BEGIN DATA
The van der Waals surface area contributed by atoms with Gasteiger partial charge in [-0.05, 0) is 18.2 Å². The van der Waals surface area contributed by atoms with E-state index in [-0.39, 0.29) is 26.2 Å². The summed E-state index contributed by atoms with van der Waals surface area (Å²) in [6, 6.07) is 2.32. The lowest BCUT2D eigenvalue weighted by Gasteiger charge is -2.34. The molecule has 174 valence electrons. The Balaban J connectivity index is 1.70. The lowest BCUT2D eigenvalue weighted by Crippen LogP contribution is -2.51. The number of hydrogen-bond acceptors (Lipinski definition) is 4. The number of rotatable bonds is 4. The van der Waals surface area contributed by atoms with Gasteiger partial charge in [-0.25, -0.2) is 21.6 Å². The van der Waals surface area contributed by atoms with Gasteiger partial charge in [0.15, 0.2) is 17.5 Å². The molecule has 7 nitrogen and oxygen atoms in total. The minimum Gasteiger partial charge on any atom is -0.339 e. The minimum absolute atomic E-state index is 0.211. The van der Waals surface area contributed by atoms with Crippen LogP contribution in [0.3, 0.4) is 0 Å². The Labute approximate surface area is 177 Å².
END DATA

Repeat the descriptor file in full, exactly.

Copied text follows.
The van der Waals surface area contributed by atoms with Gasteiger partial charge in [-0.05, 0) is 18.2 Å². The van der Waals surface area contributed by atoms with E-state index in [-0.39, 0.29) is 26.2 Å². The summed E-state index contributed by atoms with van der Waals surface area (Å²) in [6, 6.07) is 2.32. The lowest BCUT2D eigenvalue weighted by Gasteiger charge is -2.34. The molecule has 174 valence electrons. The Balaban J connectivity index is 1.70. The lowest BCUT2D eigenvalue weighted by Crippen LogP contribution is -2.51. The number of hydrogen-bond acceptors (Lipinski definition) is 4. The number of rotatable bonds is 4. The van der Waals surface area contributed by atoms with Gasteiger partial charge in [-0.25, -0.2) is 21.6 Å². The van der Waals surface area contributed by atoms with Gasteiger partial charge in [0.15, 0.2) is 17.5 Å². The molecule has 7 nitrogen and oxygen atoms in total. The minimum Gasteiger partial charge on any atom is -0.339 e. The minimum absolute atomic E-state index is 0.211. The van der Waals surface area contributed by atoms with Crippen LogP contribution in [0.3, 0.4) is 0 Å². The Labute approximate surface area is 177 Å².